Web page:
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Technical Inconsistent Ignition Starts

Discussion in 'Traditional Customs' started by 64impala, Jul 7, 2016.

  1. 64impala
    Joined: Sep 14, 2012
    Posts: 79

    64impala
    Member

    I've had no issues in starting my engine the last 4-5 years, then out of the blue, I'm experiencing inconsistent starts.

    Make: Chevrolet
    Model: Impala SS
    Year: 1964
    Engine: 327
    Transmission: 3-speed Auto 350

    Example:
    - I'll start the engine cold, runs and idles, no issues.
    - Turn off the ignition, and attempt a restart, no crank, but all electrical
    digital readouts appear normal.

    Battery is reading 12.74 with engine off.

    Attached is my current wiring diagram, below is my equipment:

    Mallory Unilte Electronic System Distributor with ECM.
    Mallory Masterpro Coil
    Ballast

    I have performed the following tasks to help troubleshoot the ignition start problem:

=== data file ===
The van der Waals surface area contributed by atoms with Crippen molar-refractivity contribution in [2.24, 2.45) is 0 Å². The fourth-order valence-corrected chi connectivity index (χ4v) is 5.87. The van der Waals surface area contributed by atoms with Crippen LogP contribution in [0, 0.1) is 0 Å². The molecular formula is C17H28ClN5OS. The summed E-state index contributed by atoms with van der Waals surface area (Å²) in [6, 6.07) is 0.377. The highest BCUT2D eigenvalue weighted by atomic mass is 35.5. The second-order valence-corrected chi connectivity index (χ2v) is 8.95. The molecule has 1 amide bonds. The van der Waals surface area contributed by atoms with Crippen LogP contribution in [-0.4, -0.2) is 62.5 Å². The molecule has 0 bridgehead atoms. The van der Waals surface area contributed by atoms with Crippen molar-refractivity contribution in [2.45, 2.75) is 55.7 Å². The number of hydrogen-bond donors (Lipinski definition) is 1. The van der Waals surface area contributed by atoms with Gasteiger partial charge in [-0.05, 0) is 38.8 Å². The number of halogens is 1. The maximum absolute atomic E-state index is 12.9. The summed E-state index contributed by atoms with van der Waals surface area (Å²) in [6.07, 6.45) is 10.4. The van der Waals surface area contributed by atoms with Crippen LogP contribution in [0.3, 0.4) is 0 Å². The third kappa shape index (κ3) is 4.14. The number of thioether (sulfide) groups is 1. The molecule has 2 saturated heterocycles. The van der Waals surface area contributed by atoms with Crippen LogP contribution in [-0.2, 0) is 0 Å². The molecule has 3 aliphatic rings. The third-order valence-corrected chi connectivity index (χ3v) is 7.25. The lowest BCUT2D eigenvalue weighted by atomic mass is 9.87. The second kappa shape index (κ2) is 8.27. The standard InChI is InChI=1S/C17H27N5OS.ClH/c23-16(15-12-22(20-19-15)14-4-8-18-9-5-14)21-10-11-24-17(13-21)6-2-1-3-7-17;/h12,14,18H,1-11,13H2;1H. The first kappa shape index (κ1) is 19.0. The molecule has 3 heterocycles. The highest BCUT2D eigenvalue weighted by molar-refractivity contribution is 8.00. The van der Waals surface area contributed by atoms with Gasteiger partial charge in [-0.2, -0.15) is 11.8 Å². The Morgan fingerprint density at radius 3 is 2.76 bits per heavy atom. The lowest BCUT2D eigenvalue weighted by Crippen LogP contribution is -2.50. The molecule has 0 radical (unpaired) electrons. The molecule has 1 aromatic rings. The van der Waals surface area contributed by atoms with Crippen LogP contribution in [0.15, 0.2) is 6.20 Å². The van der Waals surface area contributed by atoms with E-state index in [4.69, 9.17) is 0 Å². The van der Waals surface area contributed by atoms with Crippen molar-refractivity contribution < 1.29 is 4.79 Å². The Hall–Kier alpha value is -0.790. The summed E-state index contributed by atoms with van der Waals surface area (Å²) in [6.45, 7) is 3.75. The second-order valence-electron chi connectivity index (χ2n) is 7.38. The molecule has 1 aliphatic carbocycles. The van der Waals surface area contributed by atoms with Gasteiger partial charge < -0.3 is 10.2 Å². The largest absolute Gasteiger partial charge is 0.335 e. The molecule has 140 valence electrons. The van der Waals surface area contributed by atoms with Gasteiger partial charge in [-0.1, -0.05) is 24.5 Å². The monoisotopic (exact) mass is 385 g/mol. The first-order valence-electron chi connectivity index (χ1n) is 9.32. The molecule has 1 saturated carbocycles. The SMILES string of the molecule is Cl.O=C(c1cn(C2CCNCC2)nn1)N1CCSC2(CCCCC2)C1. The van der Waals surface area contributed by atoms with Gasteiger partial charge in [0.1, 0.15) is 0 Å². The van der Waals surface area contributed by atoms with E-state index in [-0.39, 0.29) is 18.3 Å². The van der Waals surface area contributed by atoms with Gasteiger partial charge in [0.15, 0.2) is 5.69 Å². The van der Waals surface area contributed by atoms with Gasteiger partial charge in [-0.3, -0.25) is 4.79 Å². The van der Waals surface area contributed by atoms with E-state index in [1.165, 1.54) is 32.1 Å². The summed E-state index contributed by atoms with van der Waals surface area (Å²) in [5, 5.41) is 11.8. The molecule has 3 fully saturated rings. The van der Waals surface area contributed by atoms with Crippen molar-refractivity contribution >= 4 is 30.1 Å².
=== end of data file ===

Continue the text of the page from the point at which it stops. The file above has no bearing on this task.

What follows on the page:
1. Battery Voltage checked with engine off: 12.75v
    2. Checked all wires for damage & connectivity to battery, starter, solenoid, ignition switch, coil.
    3. With the ignition in "On" position (engine off), I placed a test light on the positive side of the coil, and I got
    no reading (light).
    4. Removed cap and rotor, turned ign "on" and ran a voltage check to Negative side of coil:
    Black voltage meter lead to ground, Red lead to coil Negative. Results: 12+ Volts
    5. Ran a "block" photo optics module test, the voltage did not drop to 3 or less volts, so "photo optics" test failed.

    Additional Info and Questions: